Wednesday, August 15, 2012


Niantic, CT

Parked next to the Ford and Chevy seen in an earlier post was this interesting car.  I had never seen anything like it before.  It's a Kaiser-Darrin, the first car made in the US with an all fiber glass body.  I think only about 400 or so were made, and perhaps there are 350 known to exist.  It's not a car one would see every day.


  1. Ed, the first car I ever drove was a fiberglass body sports car called a Muntz Jet which featured a Cadillac V-8 engine and transmission. It was designed and built by Mr. Muntz, a family friend, popularly known as Mad Man Muntz which as part of an ad campaign in Chicago to sell TVs that he manufactured. He had me drive his personal car to a party where my parents were, and had me circle the driveway while he went in to show my Dad I was driving. I was about ten years old, and it freaked my Dad out. He though I was going to crash this fancy, expensive, sports car, but I didn't.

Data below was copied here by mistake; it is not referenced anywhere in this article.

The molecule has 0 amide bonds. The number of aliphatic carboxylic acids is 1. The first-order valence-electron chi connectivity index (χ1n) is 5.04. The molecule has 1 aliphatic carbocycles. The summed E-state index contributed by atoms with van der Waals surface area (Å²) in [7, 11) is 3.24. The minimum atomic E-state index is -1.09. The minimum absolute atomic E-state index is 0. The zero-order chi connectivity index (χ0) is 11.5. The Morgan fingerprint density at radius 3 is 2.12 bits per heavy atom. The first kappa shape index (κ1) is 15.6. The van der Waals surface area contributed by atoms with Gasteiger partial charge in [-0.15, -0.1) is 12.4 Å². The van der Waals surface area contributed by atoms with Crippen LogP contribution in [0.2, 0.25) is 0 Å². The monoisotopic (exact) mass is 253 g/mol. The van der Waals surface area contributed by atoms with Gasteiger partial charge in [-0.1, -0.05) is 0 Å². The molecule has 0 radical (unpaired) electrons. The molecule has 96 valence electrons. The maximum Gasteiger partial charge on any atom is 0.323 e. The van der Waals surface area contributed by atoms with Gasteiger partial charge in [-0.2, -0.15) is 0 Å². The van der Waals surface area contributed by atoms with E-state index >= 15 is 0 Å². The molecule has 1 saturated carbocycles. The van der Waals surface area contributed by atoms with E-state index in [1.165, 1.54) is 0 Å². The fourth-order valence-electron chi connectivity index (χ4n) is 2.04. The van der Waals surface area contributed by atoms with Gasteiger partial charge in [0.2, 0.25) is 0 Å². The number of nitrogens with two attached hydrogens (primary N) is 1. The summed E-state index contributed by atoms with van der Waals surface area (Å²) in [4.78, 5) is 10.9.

I've seen Kaiser-Darrins, but not for about 50 years.

    1. That's a great story, Jeff. So would the Muntz Jet pre-date the Kaiser-Darrin? If I read the sign correctly next to the car, I think it said the Kaiser-Darrin was the first, and I think it might have been made sometime in the 50's. I'm glad the photo brought back some nice memories for you.

    2. The Kaiser-Darrin and the Muntz Jet were build about the same time. The Muntz Jet's dates were 1951-54, so it may have overlapped a year or two. There is a Muntz connection to the Kaiser-Darrin in that Earl Muntz was a Kaiser-Frazer dealer for a while, and may have sold some Kaiser-Darrins. Cadillac cut off his engine supply in 1952 and he switched to Lincoln engines, apparently with Ford's blessing. Ford bought a couple Muntz Jets and may have influenced the design of Thunderbird which came out in 1955. The Muntz Jet was the first production car to come with seat belts, but this was another Earl "Madman" Muntz publicity stunt. He suggested in ads that the Muntz Jet was as fast as a jet plane and needed seat belts. Had little to do with safety.